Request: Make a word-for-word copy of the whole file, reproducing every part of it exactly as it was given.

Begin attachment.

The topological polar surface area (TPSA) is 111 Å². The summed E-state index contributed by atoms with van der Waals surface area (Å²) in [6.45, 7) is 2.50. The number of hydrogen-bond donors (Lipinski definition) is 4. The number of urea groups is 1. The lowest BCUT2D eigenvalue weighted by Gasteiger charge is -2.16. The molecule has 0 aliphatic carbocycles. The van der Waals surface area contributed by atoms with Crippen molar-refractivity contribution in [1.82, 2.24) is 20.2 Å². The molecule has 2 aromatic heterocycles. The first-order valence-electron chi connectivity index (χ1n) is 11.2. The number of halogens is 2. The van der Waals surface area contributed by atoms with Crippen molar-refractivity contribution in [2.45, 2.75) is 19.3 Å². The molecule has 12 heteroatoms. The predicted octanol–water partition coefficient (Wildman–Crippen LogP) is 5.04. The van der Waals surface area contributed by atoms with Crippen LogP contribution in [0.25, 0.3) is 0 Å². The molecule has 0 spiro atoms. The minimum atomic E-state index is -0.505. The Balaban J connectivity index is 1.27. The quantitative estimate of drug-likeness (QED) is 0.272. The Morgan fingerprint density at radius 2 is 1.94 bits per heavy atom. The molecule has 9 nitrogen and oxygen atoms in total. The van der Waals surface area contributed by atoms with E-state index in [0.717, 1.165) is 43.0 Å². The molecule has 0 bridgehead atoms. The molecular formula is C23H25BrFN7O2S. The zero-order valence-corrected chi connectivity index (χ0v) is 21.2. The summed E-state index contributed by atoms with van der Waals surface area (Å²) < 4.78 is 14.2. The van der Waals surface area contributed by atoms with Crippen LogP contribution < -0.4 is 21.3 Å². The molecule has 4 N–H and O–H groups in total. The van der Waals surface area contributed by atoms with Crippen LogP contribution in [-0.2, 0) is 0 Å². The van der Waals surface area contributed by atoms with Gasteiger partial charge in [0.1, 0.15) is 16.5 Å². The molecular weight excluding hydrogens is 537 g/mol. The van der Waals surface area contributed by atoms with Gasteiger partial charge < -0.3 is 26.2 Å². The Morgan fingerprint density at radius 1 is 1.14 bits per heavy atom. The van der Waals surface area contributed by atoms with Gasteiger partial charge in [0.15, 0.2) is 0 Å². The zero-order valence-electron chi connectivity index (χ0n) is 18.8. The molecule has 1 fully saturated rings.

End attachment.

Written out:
The topological polar surface area (TPSA) is 111 Å². The summed E-state index contributed by atoms with van der Waals surface area (Å²) in [6.45, 7) is 2.50. The number of hydrogen-bond donors (Lipinski definition) is 4. The number of urea groups is 1. The lowest BCUT2D eigenvalue weighted by Gasteiger charge is -2.16. The molecule has 0 aliphatic carbocycles. The van der Waals surface area contributed by atoms with Crippen molar-refractivity contribution in [1.82, 2.24) is 20.2 Å². The molecule has 2 aromatic heterocycles. The first-order valence-electron chi connectivity index (χ1n) is 11.2. The number of halogens is 2. The van der Waals surface area contributed by atoms with Crippen molar-refractivity contribution in [2.45, 2.75) is 19.3 Å². The molecule has 12 heteroatoms. The predicted octanol–water partition coefficient (Wildman–Crippen LogP) is 5.04. The van der Waals surface area contributed by atoms with Crippen LogP contribution in [0.25, 0.3) is 0 Å². The molecule has 0 spiro atoms. The minimum atomic E-state index is -0.505. The Balaban J connectivity index is 1.27. The quantitative estimate of drug-likeness (QED) is 0.272. The Morgan fingerprint density at radius 2 is 1.94 bits per heavy atom. The molecule has 9 nitrogen and oxygen atoms in total. The van der Waals surface area contributed by atoms with E-state index in [0.717, 1.165) is 43.0 Å². The molecule has 0 bridgehead atoms. The molecular formula is C23H25BrFN7O2S. The zero-order valence-corrected chi connectivity index (χ0v) is 21.2. The summed E-state index contributed by atoms with van der Waals surface area (Å²) < 4.78 is 14.2. The van der Waals surface area contributed by atoms with Crippen LogP contribution < -0.4 is 21.3 Å². The molecule has 4 N–H and O–H groups in total. The van der Waals surface area contributed by atoms with Crippen LogP contribution in [-0.2, 0) is 0 Å². The van der Waals surface area contributed by atoms with Gasteiger partial charge in [0.1, 0.15) is 16.5 Å². The molecular weight excluding hydrogens is 537 g/mol. The van der Waals surface area contributed by atoms with Gasteiger partial charge < -0.3 is 26.2 Å². The Morgan fingerprint density at radius 1 is 1.14 bits per heavy atom. The van der Waals surface area contributed by atoms with Gasteiger partial charge in [0.15, 0.2) is 0 Å². The zero-order valence-electron chi connectivity index (χ0n) is 18.8. The molecule has 1 fully saturated rings.